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Ontario First Nation declares state of emergency, looks to trace source of blastomycosis

A sign for the Nishnawbe Aski Nation is seen outside the organization's branch office in Timmins, Ont., on Friday, April 20, 2018. THE CANADIAN PRESS/Colin Perkel

A First Nation in northern Ontario was working Tuesday to trace the source of a fungus suspected of causing lung infections in several residents.

The chief of Constance Lake First Nation said three recent deaths in the community may be linked to blastomycosis _ although that has yet to be confirmed _ while nine residents are thought to have the infection and 24 others are under investigation for it.

The First Nation declared a state of emergency on Monday, after cases came to light in recent days.

“This has never happened,” Sutherland said in a phone interview Tuesday afternoon.

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“We declared the state of emergency so that we can have access to everything possible to hopefully find the source of this problem to contain it, limit its exposure or remediate something and help our people.”

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Sutherland said nine people were being cared for in hospitals in various communities. At least one child was sent to a hospital in Ottawa on Monday, she said.

Blastomycosis is a lung infection typically caused by a fungus that grows in moist soil, leaves and rotting wood, and is spread when a person breathes in small particles of the fungus into their lungs. Symptoms range from a mild cough to serious breathing problems. Some people may not show any symptoms, while others may develop a long-term form of pneumonia.

Sutherland said there are at least 11 different places in the community where samples will be gathered to check for sources of the fungus.

She said the First Nation, which is located near Hearst, Ont, is looking into evacuation plans as a precaution but isn’t planning an evacuation just yet.

In the meantime, she encouraged community members to seek medical attention if they have any symptoms, including a cough, difficulty breathing, fatigue, a sore back, fever or chills.

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Community members who have been tested for blastomycosis have also been tested for COVID-19 and, so far, everyone has tested negative for the virus, the chief noted.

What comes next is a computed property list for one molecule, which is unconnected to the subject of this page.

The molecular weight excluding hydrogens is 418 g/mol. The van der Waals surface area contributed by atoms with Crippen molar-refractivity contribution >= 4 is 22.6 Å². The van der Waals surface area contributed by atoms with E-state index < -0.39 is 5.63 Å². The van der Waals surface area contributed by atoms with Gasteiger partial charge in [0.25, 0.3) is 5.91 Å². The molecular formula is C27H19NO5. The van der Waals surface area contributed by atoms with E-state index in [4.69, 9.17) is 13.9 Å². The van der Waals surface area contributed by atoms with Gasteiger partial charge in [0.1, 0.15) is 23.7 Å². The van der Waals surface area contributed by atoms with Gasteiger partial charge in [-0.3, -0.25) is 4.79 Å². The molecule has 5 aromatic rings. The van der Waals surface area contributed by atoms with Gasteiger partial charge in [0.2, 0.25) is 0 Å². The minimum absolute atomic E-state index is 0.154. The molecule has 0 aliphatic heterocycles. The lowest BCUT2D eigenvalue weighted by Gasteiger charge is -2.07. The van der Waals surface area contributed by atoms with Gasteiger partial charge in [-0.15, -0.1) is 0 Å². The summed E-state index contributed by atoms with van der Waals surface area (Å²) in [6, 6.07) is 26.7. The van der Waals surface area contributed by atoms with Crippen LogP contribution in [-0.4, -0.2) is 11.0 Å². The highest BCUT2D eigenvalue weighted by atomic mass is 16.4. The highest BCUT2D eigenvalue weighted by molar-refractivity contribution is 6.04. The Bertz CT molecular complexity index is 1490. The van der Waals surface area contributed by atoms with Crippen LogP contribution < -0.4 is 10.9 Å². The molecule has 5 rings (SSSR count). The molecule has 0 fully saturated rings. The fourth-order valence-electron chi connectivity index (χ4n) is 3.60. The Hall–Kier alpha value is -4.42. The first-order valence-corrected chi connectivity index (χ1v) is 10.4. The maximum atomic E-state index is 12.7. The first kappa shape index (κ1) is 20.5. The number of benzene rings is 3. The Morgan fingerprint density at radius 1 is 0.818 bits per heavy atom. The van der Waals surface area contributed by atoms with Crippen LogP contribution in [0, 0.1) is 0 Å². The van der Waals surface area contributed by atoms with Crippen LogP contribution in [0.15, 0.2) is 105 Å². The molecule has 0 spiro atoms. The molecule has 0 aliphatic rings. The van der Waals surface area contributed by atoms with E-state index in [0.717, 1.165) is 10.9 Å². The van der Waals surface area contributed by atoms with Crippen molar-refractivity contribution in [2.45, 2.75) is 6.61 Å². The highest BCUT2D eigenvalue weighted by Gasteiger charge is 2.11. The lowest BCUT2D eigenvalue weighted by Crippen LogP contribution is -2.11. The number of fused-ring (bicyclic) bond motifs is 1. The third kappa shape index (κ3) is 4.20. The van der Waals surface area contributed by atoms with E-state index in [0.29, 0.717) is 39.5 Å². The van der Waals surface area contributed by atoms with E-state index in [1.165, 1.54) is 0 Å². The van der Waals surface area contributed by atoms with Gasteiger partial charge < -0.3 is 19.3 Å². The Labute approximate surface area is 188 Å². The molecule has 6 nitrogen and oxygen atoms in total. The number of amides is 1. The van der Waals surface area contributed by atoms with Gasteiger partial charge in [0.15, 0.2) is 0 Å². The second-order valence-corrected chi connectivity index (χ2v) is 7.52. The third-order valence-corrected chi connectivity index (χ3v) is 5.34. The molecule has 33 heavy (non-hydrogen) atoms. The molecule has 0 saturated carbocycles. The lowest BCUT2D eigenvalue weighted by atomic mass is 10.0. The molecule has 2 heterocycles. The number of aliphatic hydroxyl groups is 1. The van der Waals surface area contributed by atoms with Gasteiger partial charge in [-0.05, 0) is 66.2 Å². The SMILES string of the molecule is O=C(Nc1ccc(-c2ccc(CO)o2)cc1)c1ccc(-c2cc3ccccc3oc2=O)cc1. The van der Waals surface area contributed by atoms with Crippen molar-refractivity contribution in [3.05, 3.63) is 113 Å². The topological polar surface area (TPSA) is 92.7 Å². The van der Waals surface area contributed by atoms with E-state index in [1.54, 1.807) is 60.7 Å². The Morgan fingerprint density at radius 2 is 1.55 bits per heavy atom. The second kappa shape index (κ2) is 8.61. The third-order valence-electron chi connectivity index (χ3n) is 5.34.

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The grand chief of the Nishnawbe Aski Nation, which represents 49 First Nations across northern Ontario, said his organization is “very concerned” with the situation in Constance Lake and called for the federal and provincial governments to help.

“We look to our federal and provincial Treaty partners to support Constance Lake with the resources they require to address this crisis including access to health care, testing, and mental health supports,” Grand Chief Derek Fox said in a written statement.

Indigenous Services Canada said it was working directly with Sutherland, the Porcupine Public Health Unit, the Ontario government, the Matawa Chiefs Council and other partners to “identify and address community needs.”

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A representative from ISC arrived in the community on Tuesday to provide on-the-ground support “for as long as necessary,” the federal department said. It also noted that it’s assessing the need for additional nursing, mental health and crisis support.

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The department added that a hospital in Hearst is setting up an observation unit for Constance Lake residents suspected of having blastomycosis. The hospital has a stock of anti-fungals for those who need treatment, it said.

Ontario’s Ministry of Health said the province was working to help the community and was supporting patient transfers from the hospital in Hearst. It also said an environmental health investigation was underway, with samples being sent to a Public Health Ontario lab in Toronto.

“We will continue to work in partnership with our federal, local and community partners to address the ongoing situation in Constance Lake First Nation,” the health ministry said.

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